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Scientist who can move objects by thought alone

Award-winning Nataliya Kosmyna hopes her success will inspire more women to work in the sciences

AN AWARD-WINNING scientist, who has developed the ability to control objects with her thoughts, hopes her success will inspire more women to work in the sciences.

Nataliya Kosmyna, 25, a 25-year old researcher at the French Institute for Research in Computer Science and Automation (Inria) in Rennes, was recently awarded a prestigious science scholarship for her work to improve the way computers ‘read’ and react to the brain’s electrical impulses.

She told The Connexion: “After reading that researchers at the University of Minnesota needed two months to train mind-controlled drone systems, I was inspired to do the same thing, but much faster.”

She can now programme and train a drone to respond to her thoughts in just FIVE minutes.

Volunteers wear a headset with sensors that spread across their head. They then focus on a specific thought for a few minutes at a time. Each thought produces an electrical signal in the brain, which sensors on the headset detect and transmit to a computer.

She said: “It is very important to think of a precise thought and to concentrate on it intensely.

“The computer cannot understand or register what you are thinking; it does not care what you think about.

“However, it does know when you are thinking of the selected thoughts, so there is no way of cheating the system.”

Nataliya labels each thought and connects it to a specific instruction that a nearby electronic device should perform – which it will do when the volunteer next focuses on the same thoughts.

“You can programme any device you wish to be susceptible to your thoughts: a drone, a light, the TV ... anything.

“For example, I can suggest someone to think of the sky and label this thought as the trigger for a drone to fly upwards. Then, as soon as they think of the sky, the drone will lift up.”

Although it may be fun to switch on a coffee machine just by thinking about a cup of coffee, Nataliya’s research has particularly significant implications for people with decreased or absent mobility.

She said: “A lot of people in France and around the world are restricted in their mobility, but have a fully functioning brain that would allow them to use of interfaces that respond to their thoughts.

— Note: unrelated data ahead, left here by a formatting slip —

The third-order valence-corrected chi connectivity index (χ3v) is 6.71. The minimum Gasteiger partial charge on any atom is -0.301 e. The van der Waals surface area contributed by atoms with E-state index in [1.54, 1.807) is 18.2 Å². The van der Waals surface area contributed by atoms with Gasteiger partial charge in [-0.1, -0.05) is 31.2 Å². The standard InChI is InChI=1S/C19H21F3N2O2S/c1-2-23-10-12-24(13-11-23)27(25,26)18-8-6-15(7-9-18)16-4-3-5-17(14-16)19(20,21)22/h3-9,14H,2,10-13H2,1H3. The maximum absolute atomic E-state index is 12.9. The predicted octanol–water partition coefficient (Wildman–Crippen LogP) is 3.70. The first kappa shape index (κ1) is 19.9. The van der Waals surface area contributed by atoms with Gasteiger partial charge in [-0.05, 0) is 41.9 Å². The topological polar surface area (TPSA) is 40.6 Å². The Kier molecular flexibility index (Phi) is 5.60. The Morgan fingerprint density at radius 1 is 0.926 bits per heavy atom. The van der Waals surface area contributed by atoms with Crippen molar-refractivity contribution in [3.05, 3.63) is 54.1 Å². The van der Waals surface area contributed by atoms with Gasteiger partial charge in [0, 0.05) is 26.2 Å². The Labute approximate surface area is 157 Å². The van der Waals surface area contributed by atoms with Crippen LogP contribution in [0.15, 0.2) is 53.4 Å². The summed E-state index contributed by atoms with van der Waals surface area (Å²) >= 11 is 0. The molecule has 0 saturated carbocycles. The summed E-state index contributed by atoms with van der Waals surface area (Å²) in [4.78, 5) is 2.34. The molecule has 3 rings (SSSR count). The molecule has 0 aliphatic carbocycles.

“I hope to help these people use technology and their thoughts to perform everyday tasks by themselves.”

Despite her achievement, Nataliya remains humble about her work. “I train algorithms to create the possibility for a computer to recognise what a person is thinking about.

“I don’t develop them, they already exist. I develop how they are used to be most efficient … The technology is still emerging, error-prone and only 60-75% accurate.
“Sometimes the object does not react at all, even though the person is imagining the pre-determined thought. The electrodes of the headset cannot look into our brain. Barriers like skin and hair do not allow direct access.”

In October, Nataliya and 29 other pioneering female scientists were awarded scholarships at the L’Oréal-Unesco pour les Femmes et la Science event.

She said the award made her even more determined to campaign and promote the role of women in science: “You cannot imagine how many negative comments I received in the past telling me that women have no place in science or technology research.

“It is horrifying that, according to a survey, 67% of Europeans do not think women have the intellect to work in a senior position.

“This can be discouraging, but I hope to work against that mind-set and show women around the world that they can do anything they want to.

“If people consider it crazy, but you enjoy it, then just do it. Follow your dreams, whatever they may be.

“Changing false perceptions about women even slightly would be a huge success for me. In the next two years, I aim to hold presentations in schools to convince women of all ages to take advantage of their talents and to be successful in what they love.”

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